The only way I know of fighting writer’s block is writing. Don’t worry. I only really ramble when I have something to say and I’m looking for the right words to say it. But on a Monday morning that feels like a fourth Sunday in a row a blank white digital sheet on my computer screen feels like the invisible height of a spiral staircase to a bell tower of forgotten childhood.

It is now 5 days that I have been inside under mandatory quarantine. In this time, I have well and truly caught up with my sleep. I have binged on Downton Abbey. I have read all there is to know on Vladimir Lenin from a recent biography. I have cooked two hot meals a day for 5 days as enthusiasm for eating them dwindled. That’s not a bad thing.

This reverie is interrupted by news bulletins about the coronavirus and the implicit hints that we haven’t seen the worse of this and that it’s not likely to pass in a matter of days. Or weeks.

The kids are now getting their school work sent to them over email. My daughter demands handholding as she does her work asking for feedback every second word she writes. My wife is the only one doing any actual work on her laptop.

As I try to peep at the outside world through the sources of information that I am left with all I see is an interminable wall of virus-speak. I see conflicting advice on how to meet shared objectives. I see faceless scientists and grotesque political bullishness. And I see people chewing on bad news warning us to pace ourselves because this hurricane will not pass over Kansas within the time it takes for the battery to run out on our torch.

Monday morning comes with guilt about all the things I’m missing while doing nothing. I will not be meeting my friends to mark another month since the campaign for justice for Daphne Caruana Galizia has started. I will not be paying my respect to her parents and trying to keep up with the hidden strength that keeps them on their feet no matter what. I will not be renewing my commitment to stick my ground.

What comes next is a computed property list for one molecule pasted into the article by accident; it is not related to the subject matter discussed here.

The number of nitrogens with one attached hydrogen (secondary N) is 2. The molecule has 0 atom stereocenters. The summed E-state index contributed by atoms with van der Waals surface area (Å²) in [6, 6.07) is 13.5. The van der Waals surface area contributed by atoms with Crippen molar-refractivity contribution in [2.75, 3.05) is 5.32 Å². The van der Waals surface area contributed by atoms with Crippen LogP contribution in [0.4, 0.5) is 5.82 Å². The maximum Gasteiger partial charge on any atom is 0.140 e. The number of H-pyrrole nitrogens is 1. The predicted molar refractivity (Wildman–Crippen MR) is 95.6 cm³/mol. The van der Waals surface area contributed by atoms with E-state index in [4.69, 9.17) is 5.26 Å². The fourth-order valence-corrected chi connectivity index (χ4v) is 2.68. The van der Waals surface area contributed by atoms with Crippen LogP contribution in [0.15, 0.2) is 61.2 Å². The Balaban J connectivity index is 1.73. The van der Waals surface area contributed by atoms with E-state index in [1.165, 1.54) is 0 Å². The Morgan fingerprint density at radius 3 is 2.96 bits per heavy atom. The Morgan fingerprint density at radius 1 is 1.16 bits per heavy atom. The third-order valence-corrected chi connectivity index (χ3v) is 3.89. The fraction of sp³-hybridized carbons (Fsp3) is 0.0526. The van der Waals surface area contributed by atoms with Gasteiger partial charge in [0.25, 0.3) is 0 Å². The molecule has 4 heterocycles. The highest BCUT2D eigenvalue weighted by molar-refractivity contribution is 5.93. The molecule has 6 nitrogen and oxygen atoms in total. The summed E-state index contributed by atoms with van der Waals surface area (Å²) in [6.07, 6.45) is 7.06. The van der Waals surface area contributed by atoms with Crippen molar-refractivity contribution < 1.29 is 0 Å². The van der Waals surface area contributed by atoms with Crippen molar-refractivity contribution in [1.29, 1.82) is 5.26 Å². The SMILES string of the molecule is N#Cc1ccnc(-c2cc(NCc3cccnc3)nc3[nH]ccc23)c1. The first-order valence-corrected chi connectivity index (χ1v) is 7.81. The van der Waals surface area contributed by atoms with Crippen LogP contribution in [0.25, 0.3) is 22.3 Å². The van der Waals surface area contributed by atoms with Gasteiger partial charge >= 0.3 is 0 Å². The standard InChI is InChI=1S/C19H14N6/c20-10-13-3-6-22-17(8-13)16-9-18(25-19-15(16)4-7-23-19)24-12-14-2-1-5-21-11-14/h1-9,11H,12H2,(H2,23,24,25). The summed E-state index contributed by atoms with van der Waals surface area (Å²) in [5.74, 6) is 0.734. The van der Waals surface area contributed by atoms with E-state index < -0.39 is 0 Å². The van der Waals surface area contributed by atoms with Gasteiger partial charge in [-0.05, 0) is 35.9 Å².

I will not be in New York either as I had every intention to be as the verdict is handed down in the trial of Ali Sadr Hashemi Nejad, one of Joseph Muscat’s and Keith Schembri’s buddies who might be changing his tune after today.

There will be no court sessions digging deeper into Daphne’s murder, how it happened, why, how it was allowed to happen and how it was covered up.

The inquiries into the hospitals, the Panama Papers, the use of political connections to sell passports to crooks: there will be no news from any of those for some time.

My plan to start a court case to insist I’m allowed to check in on conditions in prison and in detention centres feels out of place right now when not being allowed to visit the prison becomes about keeping the inmates free of anything invisible I might be carrying.

It would be easy to second guess political leaders even at these times.

Joseph Muscat travelled with his family Friday flying over Europe into the UK as if it was some sanctuary from coronavirus. The man’s arrogance is truly pathological. And his financial resources apparently infinite. It seems he’s been to London four times since Christmas. Add to that trips to the UAE, Switzerland, Turkey and the US (he arrived from Miami last Thursday) and you would wonder what he’s up to. If you weren’t busy wondering how long and how far this pestilence will get us.

Some aren’t and have been wondering whether a flight ban from the UK has been halted while we wait for Joseph Muscat to saunter in in his own sweet time.

Robert Abela invites scepticism and doubts but that may not be entirely his fault. For this thing to happen to a prime minister who is brand new to his job is an incredible challenge. It could be worse. Our prime minister right now could have been Joseph Muscat and then we’d be forgiven to suspect our national leader would be setting up some black-market hoarding to profit from the crisis. At the risk of sounding like Doctor Pangloss, things could always be worse.

I’m not going to dish out advice when I’m having conversations with myself about my own sanity. This isn’t advice as much as it is a self-help manual for myself. Call your parents every day. Read. Catch up on movies you missed. Cook. Read. Don’t go to sleep too early. Teach something new to your daughter. Make tea for your wife. Remember this will be over. If you’re the type, pray. If not try to figure out the meaning of life, the universe and everything. That’s bound to fill your time. Repeat.